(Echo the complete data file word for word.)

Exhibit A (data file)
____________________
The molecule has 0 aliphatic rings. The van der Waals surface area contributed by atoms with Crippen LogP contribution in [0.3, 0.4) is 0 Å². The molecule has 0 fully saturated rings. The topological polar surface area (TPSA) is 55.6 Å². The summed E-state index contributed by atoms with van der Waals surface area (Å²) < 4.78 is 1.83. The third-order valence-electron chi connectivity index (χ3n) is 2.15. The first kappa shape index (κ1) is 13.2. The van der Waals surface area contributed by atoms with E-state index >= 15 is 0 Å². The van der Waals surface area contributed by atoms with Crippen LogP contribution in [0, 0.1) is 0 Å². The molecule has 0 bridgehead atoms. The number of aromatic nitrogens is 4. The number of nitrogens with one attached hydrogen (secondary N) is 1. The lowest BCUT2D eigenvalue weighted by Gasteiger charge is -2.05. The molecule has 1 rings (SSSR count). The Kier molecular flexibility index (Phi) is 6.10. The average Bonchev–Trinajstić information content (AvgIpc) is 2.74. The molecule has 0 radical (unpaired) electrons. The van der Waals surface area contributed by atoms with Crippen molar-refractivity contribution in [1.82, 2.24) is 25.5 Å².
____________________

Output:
The molecule has 0 aliphatic rings. The van der Waals surface area contributed by atoms with Crippen LogP contribution in [0.3, 0.4) is 0 Å². The molecule has 0 fully saturated rings. The topological polar surface area (TPSA) is 55.6 Å². The summed E-state index contributed by atoms with van der Waals surface area (Å²) < 4.78 is 1.83. The third-order valence-electron chi connectivity index (χ3n) is 2.15. The first kappa shape index (κ1) is 13.2. The van der Waals surface area contributed by atoms with E-state index >= 15 is 0 Å². The van der Waals surface area contributed by atoms with Crippen LogP contribution in [0, 0.1) is 0 Å². The molecule has 0 bridgehead atoms. The number of aromatic nitrogens is 4. The number of nitrogens with one attached hydrogen (secondary N) is 1. The lowest BCUT2D eigenvalue weighted by Gasteiger charge is -2.05. The molecule has 1 rings (SSSR count). The Kier molecular flexibility index (Phi) is 6.10. The average Bonchev–Trinajstić information content (AvgIpc) is 2.74. The molecule has 0 radical (unpaired) electrons. The van der Waals surface area contributed by atoms with Crippen molar-refractivity contribution in [1.82, 2.24) is 25.5 Å².